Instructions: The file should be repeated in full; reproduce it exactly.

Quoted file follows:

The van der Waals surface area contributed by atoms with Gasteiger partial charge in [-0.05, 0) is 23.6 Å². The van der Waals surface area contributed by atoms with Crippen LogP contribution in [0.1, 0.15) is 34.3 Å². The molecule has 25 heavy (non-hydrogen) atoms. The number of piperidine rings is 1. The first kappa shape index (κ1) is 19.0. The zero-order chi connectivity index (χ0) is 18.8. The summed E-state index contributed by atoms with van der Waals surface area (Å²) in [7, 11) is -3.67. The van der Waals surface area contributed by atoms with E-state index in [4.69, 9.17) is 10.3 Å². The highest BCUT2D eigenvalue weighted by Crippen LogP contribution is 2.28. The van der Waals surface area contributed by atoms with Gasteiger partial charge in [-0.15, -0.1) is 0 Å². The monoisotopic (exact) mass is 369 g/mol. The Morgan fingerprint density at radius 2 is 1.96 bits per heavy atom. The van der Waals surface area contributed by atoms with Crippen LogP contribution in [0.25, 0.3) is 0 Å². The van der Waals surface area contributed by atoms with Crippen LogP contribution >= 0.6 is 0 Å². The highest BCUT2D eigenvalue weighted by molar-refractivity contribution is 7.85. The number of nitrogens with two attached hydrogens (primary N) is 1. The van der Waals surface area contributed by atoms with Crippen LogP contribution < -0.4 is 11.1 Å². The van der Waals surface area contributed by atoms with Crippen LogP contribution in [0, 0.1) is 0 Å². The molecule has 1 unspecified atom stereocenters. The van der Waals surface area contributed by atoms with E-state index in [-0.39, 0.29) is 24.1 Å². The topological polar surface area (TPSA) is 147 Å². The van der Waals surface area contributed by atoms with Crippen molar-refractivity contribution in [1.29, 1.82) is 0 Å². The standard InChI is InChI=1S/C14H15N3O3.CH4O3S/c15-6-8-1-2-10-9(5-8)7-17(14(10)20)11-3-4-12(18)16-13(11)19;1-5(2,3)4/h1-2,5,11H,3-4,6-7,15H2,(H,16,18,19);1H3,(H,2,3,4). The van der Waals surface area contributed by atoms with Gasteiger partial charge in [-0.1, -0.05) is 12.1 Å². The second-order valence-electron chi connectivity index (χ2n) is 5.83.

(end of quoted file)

The van der Waals surface area contributed by atoms with Gasteiger partial charge in [-0.05, 0) is 23.6 Å². The van der Waals surface area contributed by atoms with Crippen LogP contribution in [0.1, 0.15) is 34.3 Å². The molecule has 25 heavy (non-hydrogen) atoms. The number of piperidine rings is 1. The first kappa shape index (κ1) is 19.0. The zero-order chi connectivity index (χ0) is 18.8. The summed E-state index contributed by atoms with van der Waals surface area (Å²) in [7, 11) is -3.67. The van der Waals surface area contributed by atoms with E-state index in [4.69, 9.17) is 10.3 Å². The highest BCUT2D eigenvalue weighted by Crippen LogP contribution is 2.28. The van der Waals surface area contributed by atoms with Gasteiger partial charge in [-0.15, -0.1) is 0 Å². The monoisotopic (exact) mass is 369 g/mol. The Morgan fingerprint density at radius 2 is 1.96 bits per heavy atom. The van der Waals surface area contributed by atoms with Crippen LogP contribution in [0.25, 0.3) is 0 Å². The van der Waals surface area contributed by atoms with Crippen LogP contribution >= 0.6 is 0 Å². The highest BCUT2D eigenvalue weighted by molar-refractivity contribution is 7.85. The number of nitrogens with two attached hydrogens (primary N) is 1. The van der Waals surface area contributed by atoms with Crippen LogP contribution < -0.4 is 11.1 Å². The van der Waals surface area contributed by atoms with Crippen LogP contribution in [0, 0.1) is 0 Å². The molecule has 1 unspecified atom stereocenters. The van der Waals surface area contributed by atoms with E-state index in [-0.39, 0.29) is 24.1 Å². The topological polar surface area (TPSA) is 147 Å². The van der Waals surface area contributed by atoms with Crippen molar-refractivity contribution in [1.29, 1.82) is 0 Å². The standard InChI is InChI=1S/C14H15N3O3.CH4O3S/c15-6-8-1-2-10-9(5-8)7-17(14(10)20)11-3-4-12(18)16-13(11)19;1-5(2,3)4/h1-2,5,11H,3-4,6-7,15H2,(H,16,18,19);1H3,(H,2,3,4). The van der Waals surface area contributed by atoms with Gasteiger partial charge in [-0.1, -0.05) is 12.1 Å². The second-order valence-electron chi connectivity index (χ2n) is 5.83.